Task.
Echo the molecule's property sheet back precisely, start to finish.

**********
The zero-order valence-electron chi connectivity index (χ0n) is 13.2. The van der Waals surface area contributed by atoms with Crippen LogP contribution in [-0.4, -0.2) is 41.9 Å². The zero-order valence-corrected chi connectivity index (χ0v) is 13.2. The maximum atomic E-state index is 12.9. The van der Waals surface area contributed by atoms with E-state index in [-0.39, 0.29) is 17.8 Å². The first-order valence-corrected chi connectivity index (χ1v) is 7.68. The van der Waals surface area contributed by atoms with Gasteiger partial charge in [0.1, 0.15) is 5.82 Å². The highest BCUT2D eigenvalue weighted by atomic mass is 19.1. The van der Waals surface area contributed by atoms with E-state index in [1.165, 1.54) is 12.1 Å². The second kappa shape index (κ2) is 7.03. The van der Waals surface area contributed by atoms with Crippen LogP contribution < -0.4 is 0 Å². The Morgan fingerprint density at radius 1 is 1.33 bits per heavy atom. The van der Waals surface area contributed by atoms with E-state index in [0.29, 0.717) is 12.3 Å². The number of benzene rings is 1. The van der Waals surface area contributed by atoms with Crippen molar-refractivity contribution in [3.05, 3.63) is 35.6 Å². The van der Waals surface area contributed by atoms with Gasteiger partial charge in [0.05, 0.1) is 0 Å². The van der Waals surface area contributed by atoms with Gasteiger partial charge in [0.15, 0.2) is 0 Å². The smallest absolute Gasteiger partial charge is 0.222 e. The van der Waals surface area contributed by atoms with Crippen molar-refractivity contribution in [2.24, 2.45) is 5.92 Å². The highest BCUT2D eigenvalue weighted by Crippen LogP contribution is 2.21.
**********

The zero-order valence-electron chi connectivity index (χ0n) is 13.2. The van der Waals surface area contributed by atoms with Crippen LogP contribution in [-0.4, -0.2) is 41.9 Å². The zero-order valence-corrected chi connectivity index (χ0v) is 13.2. The maximum atomic E-state index is 12.9. The van der Waals surface area contributed by atoms with E-state index in [-0.39, 0.29) is 17.8 Å². The first-order valence-corrected chi connectivity index (χ1v) is 7.68. The van der Waals surface area contributed by atoms with Gasteiger partial charge in [0.1, 0.15) is 5.82 Å². The highest BCUT2D eigenvalue weighted by atomic mass is 19.1. The van der Waals surface area contributed by atoms with E-state index in [1.165, 1.54) is 12.1 Å². The second kappa shape index (κ2) is 7.03. The van der Waals surface area contributed by atoms with Crippen LogP contribution < -0.4 is 0 Å². The Morgan fingerprint density at radius 1 is 1.33 bits per heavy atom. The van der Waals surface area contributed by atoms with E-state index in [0.29, 0.717) is 12.3 Å². The number of benzene rings is 1. The van der Waals surface area contributed by atoms with Crippen molar-refractivity contribution in [3.05, 3.63) is 35.6 Å². The van der Waals surface area contributed by atoms with Gasteiger partial charge in [0.05, 0.1) is 0 Å². The van der Waals surface area contributed by atoms with Gasteiger partial charge in [0.15, 0.2) is 0 Å². The smallest absolute Gasteiger partial charge is 0.222 e. The van der Waals surface area contributed by atoms with Crippen molar-refractivity contribution in [2.24, 2.45) is 5.92 Å². The highest BCUT2D eigenvalue weighted by Crippen LogP contribution is 2.21.